The declining butterfly population is a more serious problem than many people realize. Butterflies are an important part of the ecosystem. They play the critical role of pollinator in plant reproduction. Plus, their extinction upsets the natural order of the food chain.
The decrease in the global number of butterflies is also an indication of some much greater problems going on in the world today. Some of the factors contributing to the declining butterfly population include the destruction of their natural habitat due to real estate development (about 6,000 acres a day), deforestation, global warming, and the widespread use of pesticides (especially those used for genetically modified crops).
There are now several organization dedicated to preserving butterfly populations. Many groups focus on restoring habitats, but some scientists are going as far as raising butterflies in captivity to be reintroduced back into their natural habitats.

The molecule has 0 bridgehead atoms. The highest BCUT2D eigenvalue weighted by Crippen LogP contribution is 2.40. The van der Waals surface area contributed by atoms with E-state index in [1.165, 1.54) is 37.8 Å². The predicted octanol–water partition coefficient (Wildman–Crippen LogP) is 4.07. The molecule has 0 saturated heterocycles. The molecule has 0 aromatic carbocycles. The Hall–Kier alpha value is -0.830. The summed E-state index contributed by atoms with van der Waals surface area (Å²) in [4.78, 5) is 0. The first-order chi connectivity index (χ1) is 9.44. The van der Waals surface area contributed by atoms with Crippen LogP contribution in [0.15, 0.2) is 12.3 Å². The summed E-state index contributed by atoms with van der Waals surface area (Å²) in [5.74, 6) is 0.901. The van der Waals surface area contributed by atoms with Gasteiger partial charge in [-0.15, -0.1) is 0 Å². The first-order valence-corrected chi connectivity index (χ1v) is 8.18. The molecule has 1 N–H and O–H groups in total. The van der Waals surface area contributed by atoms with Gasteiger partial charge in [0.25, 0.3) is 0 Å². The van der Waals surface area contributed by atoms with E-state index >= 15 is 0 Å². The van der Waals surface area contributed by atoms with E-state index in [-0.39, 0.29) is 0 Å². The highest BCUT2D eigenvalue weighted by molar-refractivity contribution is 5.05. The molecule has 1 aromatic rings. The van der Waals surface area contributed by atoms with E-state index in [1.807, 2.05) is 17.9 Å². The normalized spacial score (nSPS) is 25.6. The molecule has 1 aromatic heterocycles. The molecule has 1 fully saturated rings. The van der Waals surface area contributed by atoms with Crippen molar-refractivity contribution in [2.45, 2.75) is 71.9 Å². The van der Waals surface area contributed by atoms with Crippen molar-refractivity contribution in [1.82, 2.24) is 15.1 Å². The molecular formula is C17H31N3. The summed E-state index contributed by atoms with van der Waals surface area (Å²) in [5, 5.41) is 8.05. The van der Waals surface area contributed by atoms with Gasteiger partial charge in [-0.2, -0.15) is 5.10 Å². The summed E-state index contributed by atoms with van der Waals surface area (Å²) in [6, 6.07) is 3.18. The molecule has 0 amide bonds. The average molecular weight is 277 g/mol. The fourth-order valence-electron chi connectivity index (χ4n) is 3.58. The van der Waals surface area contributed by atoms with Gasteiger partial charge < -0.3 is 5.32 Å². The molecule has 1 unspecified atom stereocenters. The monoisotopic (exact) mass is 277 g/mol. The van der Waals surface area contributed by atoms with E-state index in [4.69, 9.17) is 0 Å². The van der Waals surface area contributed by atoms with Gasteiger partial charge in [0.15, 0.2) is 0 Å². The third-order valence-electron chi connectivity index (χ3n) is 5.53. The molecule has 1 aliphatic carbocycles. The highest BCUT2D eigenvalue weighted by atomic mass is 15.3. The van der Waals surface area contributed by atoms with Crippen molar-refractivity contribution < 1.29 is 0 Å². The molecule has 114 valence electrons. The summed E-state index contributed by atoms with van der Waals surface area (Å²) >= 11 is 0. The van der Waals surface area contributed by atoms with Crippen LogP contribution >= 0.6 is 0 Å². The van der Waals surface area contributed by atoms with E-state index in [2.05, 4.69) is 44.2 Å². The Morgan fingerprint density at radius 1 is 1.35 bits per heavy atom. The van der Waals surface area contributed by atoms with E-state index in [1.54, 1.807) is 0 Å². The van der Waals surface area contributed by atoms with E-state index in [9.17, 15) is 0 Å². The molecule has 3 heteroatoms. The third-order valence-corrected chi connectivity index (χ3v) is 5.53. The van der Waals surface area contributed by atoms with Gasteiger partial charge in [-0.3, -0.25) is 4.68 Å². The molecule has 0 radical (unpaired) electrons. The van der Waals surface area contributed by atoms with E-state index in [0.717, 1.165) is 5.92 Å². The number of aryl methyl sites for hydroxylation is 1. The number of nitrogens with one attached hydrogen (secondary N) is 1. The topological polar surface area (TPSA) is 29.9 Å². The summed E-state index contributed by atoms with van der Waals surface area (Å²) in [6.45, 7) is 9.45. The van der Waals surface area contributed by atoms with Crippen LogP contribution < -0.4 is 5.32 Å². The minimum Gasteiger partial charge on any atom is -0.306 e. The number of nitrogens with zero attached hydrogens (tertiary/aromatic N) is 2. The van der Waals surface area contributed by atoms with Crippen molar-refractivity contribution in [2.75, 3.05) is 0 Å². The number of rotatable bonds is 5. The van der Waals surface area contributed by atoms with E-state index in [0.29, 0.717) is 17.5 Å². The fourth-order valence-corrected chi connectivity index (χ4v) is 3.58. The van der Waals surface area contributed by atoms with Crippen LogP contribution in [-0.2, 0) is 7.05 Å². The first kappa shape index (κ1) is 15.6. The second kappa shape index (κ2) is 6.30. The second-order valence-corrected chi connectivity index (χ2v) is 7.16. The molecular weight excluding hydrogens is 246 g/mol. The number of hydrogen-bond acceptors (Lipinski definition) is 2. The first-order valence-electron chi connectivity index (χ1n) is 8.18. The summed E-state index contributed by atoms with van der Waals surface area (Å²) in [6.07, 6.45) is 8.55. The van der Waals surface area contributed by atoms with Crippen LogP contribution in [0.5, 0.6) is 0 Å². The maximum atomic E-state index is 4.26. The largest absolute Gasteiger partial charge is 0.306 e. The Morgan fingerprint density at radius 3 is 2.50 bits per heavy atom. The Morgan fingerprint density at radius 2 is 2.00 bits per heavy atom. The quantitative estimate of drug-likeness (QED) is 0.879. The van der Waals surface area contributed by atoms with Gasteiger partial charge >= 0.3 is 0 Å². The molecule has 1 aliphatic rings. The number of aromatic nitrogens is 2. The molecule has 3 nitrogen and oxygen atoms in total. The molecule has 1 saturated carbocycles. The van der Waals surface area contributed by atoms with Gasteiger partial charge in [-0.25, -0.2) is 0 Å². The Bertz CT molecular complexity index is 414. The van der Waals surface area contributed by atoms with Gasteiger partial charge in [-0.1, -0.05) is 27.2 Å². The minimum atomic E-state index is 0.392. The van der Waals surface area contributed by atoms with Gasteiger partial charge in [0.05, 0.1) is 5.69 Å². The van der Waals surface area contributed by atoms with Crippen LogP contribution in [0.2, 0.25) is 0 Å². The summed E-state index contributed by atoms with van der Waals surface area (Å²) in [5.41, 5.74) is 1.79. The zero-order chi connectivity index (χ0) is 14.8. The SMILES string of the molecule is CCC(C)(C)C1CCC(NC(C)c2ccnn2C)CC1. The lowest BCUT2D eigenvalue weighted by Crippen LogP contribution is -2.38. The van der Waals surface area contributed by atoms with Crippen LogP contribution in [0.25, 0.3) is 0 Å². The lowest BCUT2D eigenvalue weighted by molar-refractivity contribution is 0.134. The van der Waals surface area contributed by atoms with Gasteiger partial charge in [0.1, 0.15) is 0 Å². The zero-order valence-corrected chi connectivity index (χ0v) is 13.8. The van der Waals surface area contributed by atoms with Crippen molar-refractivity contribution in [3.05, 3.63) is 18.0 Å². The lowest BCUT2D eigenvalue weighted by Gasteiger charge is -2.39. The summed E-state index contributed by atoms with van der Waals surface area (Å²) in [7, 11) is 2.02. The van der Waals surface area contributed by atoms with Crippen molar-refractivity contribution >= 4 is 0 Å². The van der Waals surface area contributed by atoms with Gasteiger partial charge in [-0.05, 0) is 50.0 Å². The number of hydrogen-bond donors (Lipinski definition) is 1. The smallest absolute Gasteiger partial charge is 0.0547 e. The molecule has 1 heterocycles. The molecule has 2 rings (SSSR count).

One of the best known groups dedicated to the plight of the disappearing butterfly is Monarch Watch. In 2005 the group launched its Monarch Waystation program to encourage individuals, businesses, and local governments to plant indigenous milkweed in gardens, parks, zoos, and nature centers and around schools, businesses, roads and other unused plots of land. Milkweed is vital to butterflies. Female butterflies lay their eggs on its stems and leaves, and when the caterpillars hatch they feed exclusively on milkweed. Monarch Watch has already helped establish more than 1,000 waystations in 43 states. To learn more, visit http://monarchwatch.org/.
Even if you don't plant an official waystation, milkweed is always a great addition to a garden. Your flowers, and the butterflies, will thank you.